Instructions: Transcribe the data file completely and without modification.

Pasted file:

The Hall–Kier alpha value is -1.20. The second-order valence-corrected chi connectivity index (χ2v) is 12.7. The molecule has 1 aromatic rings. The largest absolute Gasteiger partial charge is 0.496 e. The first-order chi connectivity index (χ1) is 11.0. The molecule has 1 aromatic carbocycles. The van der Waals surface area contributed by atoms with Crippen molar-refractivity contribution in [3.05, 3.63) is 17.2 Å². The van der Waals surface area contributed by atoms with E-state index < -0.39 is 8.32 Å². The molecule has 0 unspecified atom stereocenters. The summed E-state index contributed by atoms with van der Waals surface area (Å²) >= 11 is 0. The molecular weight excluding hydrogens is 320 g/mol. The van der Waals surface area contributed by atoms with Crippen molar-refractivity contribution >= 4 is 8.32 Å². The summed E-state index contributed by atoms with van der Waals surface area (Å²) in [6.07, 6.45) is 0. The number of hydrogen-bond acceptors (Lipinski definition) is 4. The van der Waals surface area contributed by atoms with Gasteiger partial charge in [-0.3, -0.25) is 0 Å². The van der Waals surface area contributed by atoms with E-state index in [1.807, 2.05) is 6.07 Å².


The Hall–Kier alpha value is -1.20. The second-order valence-corrected chi connectivity index (χ2v) is 12.7. The molecule has 1 aromatic rings. The largest absolute Gasteiger partial charge is 0.496 e. The first-order chi connectivity index (χ1) is 11.0. The molecule has 1 aromatic carbocycles. The van der Waals surface area contributed by atoms with Crippen molar-refractivity contribution in [3.05, 3.63) is 17.2 Å². The van der Waals surface area contributed by atoms with E-state index < -0.39 is 8.32 Å². The molecule has 0 unspecified atom stereocenters. The summed E-state index contributed by atoms with van der Waals surface area (Å²) >= 11 is 0. The molecular weight excluding hydrogens is 320 g/mol. The van der Waals surface area contributed by atoms with Crippen molar-refractivity contribution >= 4 is 8.32 Å². The summed E-state index contributed by atoms with van der Waals surface area (Å²) in [6.07, 6.45) is 0. The number of hydrogen-bond acceptors (Lipinski definition) is 4. The van der Waals surface area contributed by atoms with Gasteiger partial charge in [-0.3, -0.25) is 0 Å². The van der Waals surface area contributed by atoms with E-state index in [1.807, 2.05) is 6.07 Å².